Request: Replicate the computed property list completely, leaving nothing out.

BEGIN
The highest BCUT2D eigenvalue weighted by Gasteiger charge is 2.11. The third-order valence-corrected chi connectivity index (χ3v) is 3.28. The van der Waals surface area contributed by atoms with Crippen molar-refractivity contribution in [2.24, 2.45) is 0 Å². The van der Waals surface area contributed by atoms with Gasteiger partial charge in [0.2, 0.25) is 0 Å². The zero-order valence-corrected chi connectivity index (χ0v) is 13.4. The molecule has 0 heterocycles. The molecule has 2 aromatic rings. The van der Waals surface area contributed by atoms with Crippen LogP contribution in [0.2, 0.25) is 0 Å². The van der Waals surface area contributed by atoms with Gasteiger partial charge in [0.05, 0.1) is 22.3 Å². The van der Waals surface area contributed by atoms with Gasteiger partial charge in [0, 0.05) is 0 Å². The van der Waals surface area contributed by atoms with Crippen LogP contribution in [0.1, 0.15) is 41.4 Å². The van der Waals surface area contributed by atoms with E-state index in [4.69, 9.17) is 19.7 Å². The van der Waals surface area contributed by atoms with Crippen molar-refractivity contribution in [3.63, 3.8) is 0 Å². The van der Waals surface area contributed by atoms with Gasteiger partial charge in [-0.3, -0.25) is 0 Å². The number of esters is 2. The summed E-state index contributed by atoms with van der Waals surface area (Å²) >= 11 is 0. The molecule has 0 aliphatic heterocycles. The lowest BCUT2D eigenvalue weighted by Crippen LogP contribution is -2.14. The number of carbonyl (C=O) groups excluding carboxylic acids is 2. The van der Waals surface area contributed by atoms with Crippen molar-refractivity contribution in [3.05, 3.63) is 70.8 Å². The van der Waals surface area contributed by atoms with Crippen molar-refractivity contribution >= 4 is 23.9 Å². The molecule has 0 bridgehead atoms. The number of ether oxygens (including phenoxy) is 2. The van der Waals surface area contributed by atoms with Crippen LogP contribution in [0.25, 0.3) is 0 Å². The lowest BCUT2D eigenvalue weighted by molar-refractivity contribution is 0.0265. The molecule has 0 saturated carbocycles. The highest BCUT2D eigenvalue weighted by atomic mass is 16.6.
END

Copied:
The highest BCUT2D eigenvalue weighted by Gasteiger charge is 2.11. The third-order valence-corrected chi connectivity index (χ3v) is 3.28. The van der Waals surface area contributed by atoms with Crippen molar-refractivity contribution in [2.24, 2.45) is 0 Å². The van der Waals surface area contributed by atoms with Gasteiger partial charge in [0.2, 0.25) is 0 Å². The zero-order valence-corrected chi connectivity index (χ0v) is 13.4. The molecule has 0 heterocycles. The molecule has 2 aromatic rings. The van der Waals surface area contributed by atoms with Crippen LogP contribution in [0.2, 0.25) is 0 Å². The van der Waals surface area contributed by atoms with Gasteiger partial charge in [0.05, 0.1) is 22.3 Å². The van der Waals surface area contributed by atoms with Gasteiger partial charge in [0, 0.05) is 0 Å². The van der Waals surface area contributed by atoms with Crippen LogP contribution in [0.1, 0.15) is 41.4 Å². The van der Waals surface area contributed by atoms with E-state index in [4.69, 9.17) is 19.7 Å². The van der Waals surface area contributed by atoms with Crippen molar-refractivity contribution in [3.63, 3.8) is 0 Å². The van der Waals surface area contributed by atoms with Gasteiger partial charge in [-0.3, -0.25) is 0 Å². The number of esters is 2. The summed E-state index contributed by atoms with van der Waals surface area (Å²) >= 11 is 0. The molecule has 0 aliphatic heterocycles. The lowest BCUT2D eigenvalue weighted by Crippen LogP contribution is -2.14. The number of carbonyl (C=O) groups excluding carboxylic acids is 2. The van der Waals surface area contributed by atoms with Crippen molar-refractivity contribution in [3.05, 3.63) is 70.8 Å². The van der Waals surface area contributed by atoms with Crippen molar-refractivity contribution >= 4 is 23.9 Å². The molecule has 0 bridgehead atoms. The number of ether oxygens (including phenoxy) is 2. The van der Waals surface area contributed by atoms with Crippen LogP contribution in [0.25, 0.3) is 0 Å². The lowest BCUT2D eigenvalue weighted by molar-refractivity contribution is 0.0265. The molecule has 0 saturated carbocycles. The highest BCUT2D eigenvalue weighted by atomic mass is 16.6.